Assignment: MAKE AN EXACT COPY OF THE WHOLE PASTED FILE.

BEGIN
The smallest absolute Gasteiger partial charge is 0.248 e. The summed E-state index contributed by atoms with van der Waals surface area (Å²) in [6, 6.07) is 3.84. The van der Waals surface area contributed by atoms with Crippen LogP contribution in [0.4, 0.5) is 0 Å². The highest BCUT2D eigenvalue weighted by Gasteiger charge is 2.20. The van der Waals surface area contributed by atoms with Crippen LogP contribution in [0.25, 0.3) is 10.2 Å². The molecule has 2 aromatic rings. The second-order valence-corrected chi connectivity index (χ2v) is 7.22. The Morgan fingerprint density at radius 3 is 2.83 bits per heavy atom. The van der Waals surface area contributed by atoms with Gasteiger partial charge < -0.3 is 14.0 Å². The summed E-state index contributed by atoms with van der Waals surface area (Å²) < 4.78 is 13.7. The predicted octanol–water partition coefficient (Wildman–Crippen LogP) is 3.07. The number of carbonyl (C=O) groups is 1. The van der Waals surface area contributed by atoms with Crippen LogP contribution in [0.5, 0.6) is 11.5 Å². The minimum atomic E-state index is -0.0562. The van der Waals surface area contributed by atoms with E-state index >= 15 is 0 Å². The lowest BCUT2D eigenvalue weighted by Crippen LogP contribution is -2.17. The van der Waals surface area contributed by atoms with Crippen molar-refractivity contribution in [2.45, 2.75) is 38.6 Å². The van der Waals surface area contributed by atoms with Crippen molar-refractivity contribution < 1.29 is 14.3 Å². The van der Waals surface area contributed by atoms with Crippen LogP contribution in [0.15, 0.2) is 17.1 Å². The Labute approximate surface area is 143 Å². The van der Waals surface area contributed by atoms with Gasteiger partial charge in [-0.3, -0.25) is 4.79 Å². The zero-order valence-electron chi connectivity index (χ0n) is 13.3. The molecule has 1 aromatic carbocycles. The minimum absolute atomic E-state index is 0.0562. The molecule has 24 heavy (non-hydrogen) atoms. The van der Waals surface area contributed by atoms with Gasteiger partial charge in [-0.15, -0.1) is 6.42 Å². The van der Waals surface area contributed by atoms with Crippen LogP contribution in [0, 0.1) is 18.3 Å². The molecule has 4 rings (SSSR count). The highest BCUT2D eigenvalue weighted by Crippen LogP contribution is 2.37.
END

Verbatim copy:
The smallest absolute Gasteiger partial charge is 0.248 e. The summed E-state index contributed by atoms with van der Waals surface area (Å²) in [6, 6.07) is 3.84. The van der Waals surface area contributed by atoms with Crippen LogP contribution in [0.4, 0.5) is 0 Å². The highest BCUT2D eigenvalue weighted by Gasteiger charge is 2.20. The van der Waals surface area contributed by atoms with Crippen LogP contribution in [0.25, 0.3) is 10.2 Å². The molecule has 2 aromatic rings. The second-order valence-corrected chi connectivity index (χ2v) is 7.22. The Morgan fingerprint density at radius 3 is 2.83 bits per heavy atom. The van der Waals surface area contributed by atoms with Gasteiger partial charge < -0.3 is 14.0 Å². The summed E-state index contributed by atoms with van der Waals surface area (Å²) < 4.78 is 13.7. The predicted octanol–water partition coefficient (Wildman–Crippen LogP) is 3.07. The number of carbonyl (C=O) groups is 1. The van der Waals surface area contributed by atoms with Crippen LogP contribution in [0.5, 0.6) is 11.5 Å². The minimum atomic E-state index is -0.0562. The van der Waals surface area contributed by atoms with E-state index >= 15 is 0 Å². The lowest BCUT2D eigenvalue weighted by Crippen LogP contribution is -2.17. The van der Waals surface area contributed by atoms with Crippen molar-refractivity contribution in [2.45, 2.75) is 38.6 Å². The van der Waals surface area contributed by atoms with Crippen molar-refractivity contribution < 1.29 is 14.3 Å². The van der Waals surface area contributed by atoms with Crippen LogP contribution in [0.15, 0.2) is 17.1 Å². The Labute approximate surface area is 143 Å². The van der Waals surface area contributed by atoms with Gasteiger partial charge in [-0.3, -0.25) is 4.79 Å². The zero-order valence-electron chi connectivity index (χ0n) is 13.3. The molecule has 1 aromatic carbocycles. The minimum absolute atomic E-state index is 0.0562. The molecule has 24 heavy (non-hydrogen) atoms. The van der Waals surface area contributed by atoms with Gasteiger partial charge in [-0.15, -0.1) is 6.42 Å². The van der Waals surface area contributed by atoms with Crippen LogP contribution in [0, 0.1) is 18.3 Å². The molecule has 4 rings (SSSR count). The highest BCUT2D eigenvalue weighted by Crippen LogP contribution is 2.37.